Mary frowned. "Your relation that was born here, his name would also be John McDoog?"
"The John McDoog who married Mary Paterson?"
"Yes, of course. That's why you seemed familiar. We're distant cousins."
"That would be the same John McDoog who in the Spring of 1798 murdered in cold blood James Paterson, the brother of his bride-to-be. Wouldn't it then?"
John sat stunned, as if Jamie had just tossed him on his skull. He mumbled, "Murder? That's the year John and Mary were married in Glasgow. They took a ship to America from there. But, why are you still upset with something that happened so long ago?"
The old man leaned forward. "Many more Patersons and McDoogs were found with their throats slit or drowned in a bog. The last McDoog wandered into the path of a stray bullet. Constable said my father did it a purpose, but no witness came forth. You coming back makes the locals restless."
"You think I'm in danger?"
"Of a certainty. The Patersons are very protective of their women. Tis expected they'll come to the altar in a state of purity."
John gazed deep into Mary's eyes, his expression a question. Mary nodded slightly in affirmation, a look of pride clear in her countenance.
"There's danger about when a Paterson and a McDoog smile at each other the way you two do," James said. "They'll be those on the low road just awaiting, if someone walking the high road doesn't get you first." He pulled at his eyebrows, as if to fluff them.
"It's a wonderful story, Sir, but I don't believe in ghosts. I'll give no cause for anyone to harm me."
"Grandad, have ye heard of ghosts at the castle? John and I heard bagpipes playing and people having a grand time. No one was about."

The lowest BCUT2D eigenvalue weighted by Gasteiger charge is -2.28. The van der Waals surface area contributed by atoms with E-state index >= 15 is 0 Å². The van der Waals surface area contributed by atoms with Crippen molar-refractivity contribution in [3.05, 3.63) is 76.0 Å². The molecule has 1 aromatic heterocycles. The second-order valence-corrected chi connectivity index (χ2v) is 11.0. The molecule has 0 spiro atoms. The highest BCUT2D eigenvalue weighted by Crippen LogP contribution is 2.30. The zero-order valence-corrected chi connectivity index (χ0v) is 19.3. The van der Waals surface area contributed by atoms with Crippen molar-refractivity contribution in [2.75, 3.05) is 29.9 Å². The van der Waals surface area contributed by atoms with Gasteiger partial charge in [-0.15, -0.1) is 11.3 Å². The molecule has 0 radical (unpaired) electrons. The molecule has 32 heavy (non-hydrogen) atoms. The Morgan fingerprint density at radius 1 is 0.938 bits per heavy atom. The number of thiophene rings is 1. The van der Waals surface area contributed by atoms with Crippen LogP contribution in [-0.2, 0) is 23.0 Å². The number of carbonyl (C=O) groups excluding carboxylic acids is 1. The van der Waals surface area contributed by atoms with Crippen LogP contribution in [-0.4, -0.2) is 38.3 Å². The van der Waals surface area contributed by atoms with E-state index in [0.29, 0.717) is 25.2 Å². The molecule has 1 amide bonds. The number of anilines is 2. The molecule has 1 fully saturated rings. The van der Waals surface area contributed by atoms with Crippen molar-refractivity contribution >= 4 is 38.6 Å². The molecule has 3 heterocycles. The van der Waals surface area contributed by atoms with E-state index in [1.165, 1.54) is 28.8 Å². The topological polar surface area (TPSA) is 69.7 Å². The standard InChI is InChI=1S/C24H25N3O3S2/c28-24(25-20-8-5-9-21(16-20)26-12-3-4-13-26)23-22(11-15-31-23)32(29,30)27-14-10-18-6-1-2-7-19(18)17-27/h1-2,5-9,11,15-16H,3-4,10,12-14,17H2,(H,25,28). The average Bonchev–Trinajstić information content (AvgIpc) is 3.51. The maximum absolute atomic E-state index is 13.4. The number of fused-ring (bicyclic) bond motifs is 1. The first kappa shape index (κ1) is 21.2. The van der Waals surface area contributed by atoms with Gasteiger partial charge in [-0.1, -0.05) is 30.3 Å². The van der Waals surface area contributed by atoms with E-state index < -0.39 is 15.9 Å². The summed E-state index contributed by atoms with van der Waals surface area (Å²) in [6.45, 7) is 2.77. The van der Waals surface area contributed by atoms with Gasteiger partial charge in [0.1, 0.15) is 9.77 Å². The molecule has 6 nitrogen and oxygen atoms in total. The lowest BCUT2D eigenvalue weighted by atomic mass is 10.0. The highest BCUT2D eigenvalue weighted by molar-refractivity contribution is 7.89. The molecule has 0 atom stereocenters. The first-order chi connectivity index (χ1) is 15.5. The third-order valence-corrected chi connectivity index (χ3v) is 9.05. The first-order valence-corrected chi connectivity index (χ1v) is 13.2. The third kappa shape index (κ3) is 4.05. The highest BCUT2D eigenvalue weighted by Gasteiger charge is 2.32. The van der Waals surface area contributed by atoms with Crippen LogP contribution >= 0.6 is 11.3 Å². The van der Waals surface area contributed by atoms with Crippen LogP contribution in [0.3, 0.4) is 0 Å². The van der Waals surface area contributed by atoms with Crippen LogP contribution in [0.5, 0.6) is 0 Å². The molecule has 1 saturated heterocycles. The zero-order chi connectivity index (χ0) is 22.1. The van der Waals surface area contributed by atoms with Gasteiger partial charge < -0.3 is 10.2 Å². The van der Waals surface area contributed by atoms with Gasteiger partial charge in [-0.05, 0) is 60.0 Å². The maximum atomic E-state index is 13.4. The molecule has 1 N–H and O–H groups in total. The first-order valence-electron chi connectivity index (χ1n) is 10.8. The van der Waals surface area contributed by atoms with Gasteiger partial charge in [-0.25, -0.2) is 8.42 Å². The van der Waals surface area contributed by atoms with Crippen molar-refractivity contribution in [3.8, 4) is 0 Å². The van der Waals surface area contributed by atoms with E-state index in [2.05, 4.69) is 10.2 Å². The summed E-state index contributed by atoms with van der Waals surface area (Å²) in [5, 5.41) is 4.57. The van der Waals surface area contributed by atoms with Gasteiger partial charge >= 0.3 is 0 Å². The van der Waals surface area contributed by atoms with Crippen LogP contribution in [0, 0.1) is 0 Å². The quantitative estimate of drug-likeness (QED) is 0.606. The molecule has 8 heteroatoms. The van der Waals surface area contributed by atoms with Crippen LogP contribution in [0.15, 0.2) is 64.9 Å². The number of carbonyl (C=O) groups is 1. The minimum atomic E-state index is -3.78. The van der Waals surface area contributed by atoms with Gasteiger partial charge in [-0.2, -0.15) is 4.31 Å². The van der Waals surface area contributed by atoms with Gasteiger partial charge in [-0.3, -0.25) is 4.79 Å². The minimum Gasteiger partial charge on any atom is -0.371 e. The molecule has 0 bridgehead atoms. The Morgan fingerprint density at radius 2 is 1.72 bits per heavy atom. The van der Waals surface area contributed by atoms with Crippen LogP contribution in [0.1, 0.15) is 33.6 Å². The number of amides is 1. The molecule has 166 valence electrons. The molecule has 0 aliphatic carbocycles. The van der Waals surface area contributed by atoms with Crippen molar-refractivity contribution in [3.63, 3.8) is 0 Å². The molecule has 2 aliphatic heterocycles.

The old man turned his head and stared at a dark knot in the pine floor. The background noise of the tavern seemed louder. He began in a low voice, "I heard them when I was a wee lad. Played hooky one day to play in the dark passages. Twas an olden reel."
"Yes," she cried.
"I could hear the feet shuffle with the dance. Glasses clinking. Loud voices. Then the scream." He looked back and forth between the two. "There was no one there."
They sat awhile in silence. John asked, "You can't think there is some connection? We might have heard a loud radio in a passing car."
Mary laid her hand on his arm, and they seemed to fuse for an instant. "I don't like it, ghosts and all. I would feel better if ye left Doune. And, my older brother, James, is coming home for the weekend. He really gets worked up about the feud."
"How can anyone care about an old feud?"
"John," she said, "I felt anger when I saw your name today. It's part of the family tradition, part of what makes me a Paterson. Hating a non-existent McDoog has been fun. But, I don't know how to dislike ye now."
The old man smiled and showed most of his original teeth. "John McDoog,
you'll be wanting to visit the Old Kilmadock Graveyard on the morrow. That's
where all our sins are buried."
* * *
Sunrise exploded over heavy dew and brilliant skies. John returned from his stroll along the river, shoes soaked, his spirits high with thoughts of Mary. They had just met, but he would marry her in an instant. Did she feel the same way, too?
Inside Castle Keep he took a table with a view of the river. He stared dreamily out the leaded-glass window. Would they live here, or would she return with him?
The hostess approached with several pots and a warm smile. "Morning, Mr. McDoog. Will you be having coffee or tea?"
"Breakfast is three eggs, bacon, and bangers. With fried tomato and plenty of toast it should fill you proper. Juice and cereal you'll find on the sideboard if ye be needing more."